With all the hoopla surrounding Josh Freeman and the back and forth of his season, as well as the attempts to place him historically against other quarterbacks, I figured a look at other quarterbacks in similar situations may help us get a better idea of where Freeman is as a player and where he may be headed. (To view all graphs, you can set your viewing to "Wide" as opposed to "Narrow" or you can click on links at bottom)
In the 2009 NFL draft, the Bucs hand selected the quarterback that they hoped would take them back to the NFL promised land. Josh Freeman was taken with the 17th pick of the draft and instantly become seen as the franchise QB for the Tampa Bay Buccaneers. But the 2009 season was not flawless for Josh Freeman and featured mistakes, mishaps, and road bumps along the way. We have his rookie year numbers and have dissected those to the point of exhaustion here on Buc 'Em. This begs the question, "What's next for Freeman?"
Rather than just throw out some arbitrary projections and numbers that attempt to evaluate and predict how he will do in the next few years, we'll take a look at some other quarterbacks that have items in common with the young Bucs QB. The goal here isn't to nail down Josh's future, or pigeonhole him as a one trick pony, but to perhaps give us an idea of what we can expect.
The toughest part is a willful admission; predicting future performance is not an exact science. There are far too many variables, unknowns, and parts to the equation that can either exist or differ from our assumed path for anyone to have a reasonable chance to predict the future of an NFL player. There have been "sure things" like Ryan Leaf and Todd Marinovich that have fizzled out. There have been unknowns like Kurt Warner and Tony Romo that have ascended the charts of NFL quarterbacks. And then there are the "late bloomers" like Matt Cassel, Jeff Garcia and Tom Brady who have become solid if not spectacular.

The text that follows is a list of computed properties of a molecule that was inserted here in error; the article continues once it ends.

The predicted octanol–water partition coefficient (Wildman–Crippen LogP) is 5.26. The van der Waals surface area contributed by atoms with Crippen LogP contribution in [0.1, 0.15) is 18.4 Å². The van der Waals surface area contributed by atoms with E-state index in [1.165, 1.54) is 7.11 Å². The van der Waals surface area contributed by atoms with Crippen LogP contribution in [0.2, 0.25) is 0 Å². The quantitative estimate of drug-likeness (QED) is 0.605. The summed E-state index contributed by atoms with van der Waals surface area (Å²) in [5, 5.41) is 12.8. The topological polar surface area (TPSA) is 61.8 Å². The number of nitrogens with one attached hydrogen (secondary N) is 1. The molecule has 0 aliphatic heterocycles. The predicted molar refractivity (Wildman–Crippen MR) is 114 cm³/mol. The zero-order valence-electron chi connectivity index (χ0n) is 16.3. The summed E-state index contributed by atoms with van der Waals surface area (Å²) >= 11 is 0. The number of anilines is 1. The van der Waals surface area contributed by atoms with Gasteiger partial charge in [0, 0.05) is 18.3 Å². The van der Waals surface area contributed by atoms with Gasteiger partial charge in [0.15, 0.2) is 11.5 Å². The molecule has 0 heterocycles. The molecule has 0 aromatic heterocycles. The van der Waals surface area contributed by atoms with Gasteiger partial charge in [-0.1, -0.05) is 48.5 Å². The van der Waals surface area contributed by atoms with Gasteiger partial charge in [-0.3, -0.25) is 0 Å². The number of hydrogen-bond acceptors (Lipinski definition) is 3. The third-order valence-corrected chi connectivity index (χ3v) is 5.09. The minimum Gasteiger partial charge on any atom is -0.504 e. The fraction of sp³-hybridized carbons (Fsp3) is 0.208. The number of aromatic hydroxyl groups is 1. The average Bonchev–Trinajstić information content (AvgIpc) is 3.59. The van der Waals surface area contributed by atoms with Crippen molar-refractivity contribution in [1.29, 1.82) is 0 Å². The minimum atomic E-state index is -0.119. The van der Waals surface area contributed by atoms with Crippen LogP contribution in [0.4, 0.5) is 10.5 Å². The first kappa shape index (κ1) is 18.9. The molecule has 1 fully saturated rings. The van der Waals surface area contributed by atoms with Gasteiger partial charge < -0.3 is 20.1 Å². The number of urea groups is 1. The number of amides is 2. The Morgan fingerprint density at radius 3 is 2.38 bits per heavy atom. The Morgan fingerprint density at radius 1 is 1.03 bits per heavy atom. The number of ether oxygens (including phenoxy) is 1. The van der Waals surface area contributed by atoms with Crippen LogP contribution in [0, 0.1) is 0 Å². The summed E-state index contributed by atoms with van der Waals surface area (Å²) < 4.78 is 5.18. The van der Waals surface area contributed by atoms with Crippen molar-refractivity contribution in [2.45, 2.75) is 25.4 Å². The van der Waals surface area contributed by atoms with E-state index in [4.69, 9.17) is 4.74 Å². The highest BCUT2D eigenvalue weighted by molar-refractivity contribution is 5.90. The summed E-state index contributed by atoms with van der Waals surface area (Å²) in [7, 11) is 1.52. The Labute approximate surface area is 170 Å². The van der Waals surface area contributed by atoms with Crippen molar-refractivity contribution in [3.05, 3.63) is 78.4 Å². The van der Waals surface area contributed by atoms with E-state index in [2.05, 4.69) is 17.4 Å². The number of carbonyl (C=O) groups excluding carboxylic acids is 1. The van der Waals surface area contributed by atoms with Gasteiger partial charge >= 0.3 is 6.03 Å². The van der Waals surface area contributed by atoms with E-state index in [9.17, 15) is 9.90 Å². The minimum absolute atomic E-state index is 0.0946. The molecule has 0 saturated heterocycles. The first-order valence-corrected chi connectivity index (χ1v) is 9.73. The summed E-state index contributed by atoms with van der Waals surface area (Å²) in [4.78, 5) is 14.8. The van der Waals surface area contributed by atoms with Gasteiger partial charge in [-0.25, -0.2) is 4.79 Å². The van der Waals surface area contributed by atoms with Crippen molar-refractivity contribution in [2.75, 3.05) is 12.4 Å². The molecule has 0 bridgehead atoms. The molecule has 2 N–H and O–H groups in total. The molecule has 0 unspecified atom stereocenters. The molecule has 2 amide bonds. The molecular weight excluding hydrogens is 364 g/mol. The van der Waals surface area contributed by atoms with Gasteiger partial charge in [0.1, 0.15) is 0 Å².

The toughest part to quantify is how surrounding talent and a system affects each quarterback. A good or bad system can improve or de-value a quarterback. If you took the relatively immobile Peyton Manningandput him behindthe 2002 Houston Texans offensive line or 2009 Green Bay Packers line, how would he have done? Conversely, how would David Carr have done with a running game like Ben Roethlisberger enjoyed his rookie year?
The determinations are left to opinion only with no ability to project or determine how each piece of the puzzle impacts the quarterback. There is no magic switch or set of figures that allows soemone to predict future performance, but that doesn't mean we won't try. We're going to look at quite a few quarterbacks, and over several articles, we'll look at how those quarterbacks fared their first year of starting, what improvement or movement we saw in the next few years, the total career arc of these quarterbacks (to date) and ultimately try to project a path for Freeman. Hit the jump to take a look into the future of Freeman and a comparison to the early years of several quarterbacks.